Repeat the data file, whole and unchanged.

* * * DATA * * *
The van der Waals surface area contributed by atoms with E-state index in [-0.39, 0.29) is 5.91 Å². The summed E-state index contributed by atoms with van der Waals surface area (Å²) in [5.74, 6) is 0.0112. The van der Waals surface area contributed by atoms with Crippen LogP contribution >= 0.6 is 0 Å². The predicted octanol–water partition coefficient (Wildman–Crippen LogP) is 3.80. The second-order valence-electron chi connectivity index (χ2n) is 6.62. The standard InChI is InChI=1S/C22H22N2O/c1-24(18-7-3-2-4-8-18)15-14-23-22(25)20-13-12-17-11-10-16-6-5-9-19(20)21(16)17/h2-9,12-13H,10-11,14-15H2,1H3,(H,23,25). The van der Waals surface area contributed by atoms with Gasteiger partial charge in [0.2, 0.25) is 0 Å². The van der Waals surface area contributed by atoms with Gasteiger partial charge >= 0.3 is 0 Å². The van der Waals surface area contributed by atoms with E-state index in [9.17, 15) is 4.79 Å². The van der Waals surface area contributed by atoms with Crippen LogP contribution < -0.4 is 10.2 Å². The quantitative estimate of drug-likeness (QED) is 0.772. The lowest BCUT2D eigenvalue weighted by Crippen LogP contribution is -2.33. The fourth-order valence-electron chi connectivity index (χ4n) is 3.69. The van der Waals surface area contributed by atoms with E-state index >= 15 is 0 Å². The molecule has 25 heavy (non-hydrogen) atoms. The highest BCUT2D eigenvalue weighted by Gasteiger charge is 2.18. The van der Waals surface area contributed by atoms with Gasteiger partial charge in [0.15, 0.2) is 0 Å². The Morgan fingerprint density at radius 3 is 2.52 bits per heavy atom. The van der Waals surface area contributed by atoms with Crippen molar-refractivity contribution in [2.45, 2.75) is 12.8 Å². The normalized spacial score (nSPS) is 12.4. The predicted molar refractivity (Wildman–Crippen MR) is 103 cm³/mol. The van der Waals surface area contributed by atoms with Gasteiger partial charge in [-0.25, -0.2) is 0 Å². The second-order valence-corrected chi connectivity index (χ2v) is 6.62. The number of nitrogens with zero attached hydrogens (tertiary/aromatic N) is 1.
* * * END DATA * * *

The van der Waals surface area contributed by atoms with E-state index in [-0.39, 0.29) is 5.91 Å². The summed E-state index contributed by atoms with van der Waals surface area (Å²) in [5.74, 6) is 0.0112. The van der Waals surface area contributed by atoms with Crippen LogP contribution >= 0.6 is 0 Å². The predicted octanol–water partition coefficient (Wildman–Crippen LogP) is 3.80. The second-order valence-electron chi connectivity index (χ2n) is 6.62. The standard InChI is InChI=1S/C22H22N2O/c1-24(18-7-3-2-4-8-18)15-14-23-22(25)20-13-12-17-11-10-16-6-5-9-19(20)21(16)17/h2-9,12-13H,10-11,14-15H2,1H3,(H,23,25). The van der Waals surface area contributed by atoms with Gasteiger partial charge in [0.2, 0.25) is 0 Å². The van der Waals surface area contributed by atoms with Gasteiger partial charge >= 0.3 is 0 Å². The van der Waals surface area contributed by atoms with E-state index in [9.17, 15) is 4.79 Å². The van der Waals surface area contributed by atoms with Crippen LogP contribution < -0.4 is 10.2 Å². The quantitative estimate of drug-likeness (QED) is 0.772. The lowest BCUT2D eigenvalue weighted by Crippen LogP contribution is -2.33. The fourth-order valence-electron chi connectivity index (χ4n) is 3.69. The van der Waals surface area contributed by atoms with E-state index >= 15 is 0 Å². The molecule has 25 heavy (non-hydrogen) atoms. The highest BCUT2D eigenvalue weighted by Gasteiger charge is 2.18. The van der Waals surface area contributed by atoms with Gasteiger partial charge in [0.15, 0.2) is 0 Å². The Morgan fingerprint density at radius 3 is 2.52 bits per heavy atom. The van der Waals surface area contributed by atoms with Crippen molar-refractivity contribution in [2.45, 2.75) is 12.8 Å². The normalized spacial score (nSPS) is 12.4. The predicted molar refractivity (Wildman–Crippen MR) is 103 cm³/mol. The van der Waals surface area contributed by atoms with Gasteiger partial charge in [-0.25, -0.2) is 0 Å². The second-order valence-corrected chi connectivity index (χ2v) is 6.62. The number of nitrogens with zero attached hydrogens (tertiary/aromatic N) is 1.